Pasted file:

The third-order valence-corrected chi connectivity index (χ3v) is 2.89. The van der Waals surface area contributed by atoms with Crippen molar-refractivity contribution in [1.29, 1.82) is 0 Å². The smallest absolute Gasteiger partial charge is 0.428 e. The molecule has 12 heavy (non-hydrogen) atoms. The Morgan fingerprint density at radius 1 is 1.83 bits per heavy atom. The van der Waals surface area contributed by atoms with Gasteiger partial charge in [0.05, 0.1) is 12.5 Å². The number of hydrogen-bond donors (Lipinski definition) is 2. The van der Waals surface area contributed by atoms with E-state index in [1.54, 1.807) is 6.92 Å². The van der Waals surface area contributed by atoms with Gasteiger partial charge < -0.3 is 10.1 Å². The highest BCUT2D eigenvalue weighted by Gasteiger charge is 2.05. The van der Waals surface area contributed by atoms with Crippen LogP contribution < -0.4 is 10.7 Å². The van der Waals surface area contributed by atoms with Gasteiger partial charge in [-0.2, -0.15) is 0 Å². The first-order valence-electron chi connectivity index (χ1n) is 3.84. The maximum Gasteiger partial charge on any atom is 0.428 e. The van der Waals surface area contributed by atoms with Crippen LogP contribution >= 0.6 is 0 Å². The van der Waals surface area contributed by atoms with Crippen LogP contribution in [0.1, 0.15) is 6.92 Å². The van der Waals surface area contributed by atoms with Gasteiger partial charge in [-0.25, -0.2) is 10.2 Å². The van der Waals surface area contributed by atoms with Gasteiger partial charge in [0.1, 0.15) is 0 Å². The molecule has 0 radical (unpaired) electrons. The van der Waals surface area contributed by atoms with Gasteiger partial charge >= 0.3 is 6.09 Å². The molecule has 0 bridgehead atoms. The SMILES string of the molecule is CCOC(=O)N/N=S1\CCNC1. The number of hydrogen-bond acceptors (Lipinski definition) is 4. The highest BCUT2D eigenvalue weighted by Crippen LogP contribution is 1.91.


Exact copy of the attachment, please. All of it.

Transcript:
The third-order valence-corrected chi connectivity index (χ3v) is 2.89. The van der Waals surface area contributed by atoms with Crippen molar-refractivity contribution in [1.29, 1.82) is 0 Å². The smallest absolute Gasteiger partial charge is 0.428 e. The molecule has 12 heavy (non-hydrogen) atoms. The Morgan fingerprint density at radius 1 is 1.83 bits per heavy atom. The van der Waals surface area contributed by atoms with Gasteiger partial charge in [0.05, 0.1) is 12.5 Å². The number of hydrogen-bond donors (Lipinski definition) is 2. The van der Waals surface area contributed by atoms with E-state index in [1.54, 1.807) is 6.92 Å². The van der Waals surface area contributed by atoms with Gasteiger partial charge < -0.3 is 10.1 Å². The highest BCUT2D eigenvalue weighted by Gasteiger charge is 2.05. The van der Waals surface area contributed by atoms with Crippen LogP contribution < -0.4 is 10.7 Å². The van der Waals surface area contributed by atoms with Gasteiger partial charge in [-0.2, -0.15) is 0 Å². The first-order valence-electron chi connectivity index (χ1n) is 3.84. The maximum Gasteiger partial charge on any atom is 0.428 e. The van der Waals surface area contributed by atoms with Crippen LogP contribution >= 0.6 is 0 Å². The van der Waals surface area contributed by atoms with Crippen LogP contribution in [0.1, 0.15) is 6.92 Å². The van der Waals surface area contributed by atoms with Gasteiger partial charge in [-0.25, -0.2) is 10.2 Å². The van der Waals surface area contributed by atoms with Gasteiger partial charge in [0.1, 0.15) is 0 Å². The molecule has 0 radical (unpaired) electrons. The van der Waals surface area contributed by atoms with Gasteiger partial charge >= 0.3 is 6.09 Å². The molecule has 0 bridgehead atoms. The SMILES string of the molecule is CCOC(=O)N/N=S1\CCNC1. The number of hydrogen-bond acceptors (Lipinski definition) is 4. The highest BCUT2D eigenvalue weighted by Crippen LogP contribution is 1.91.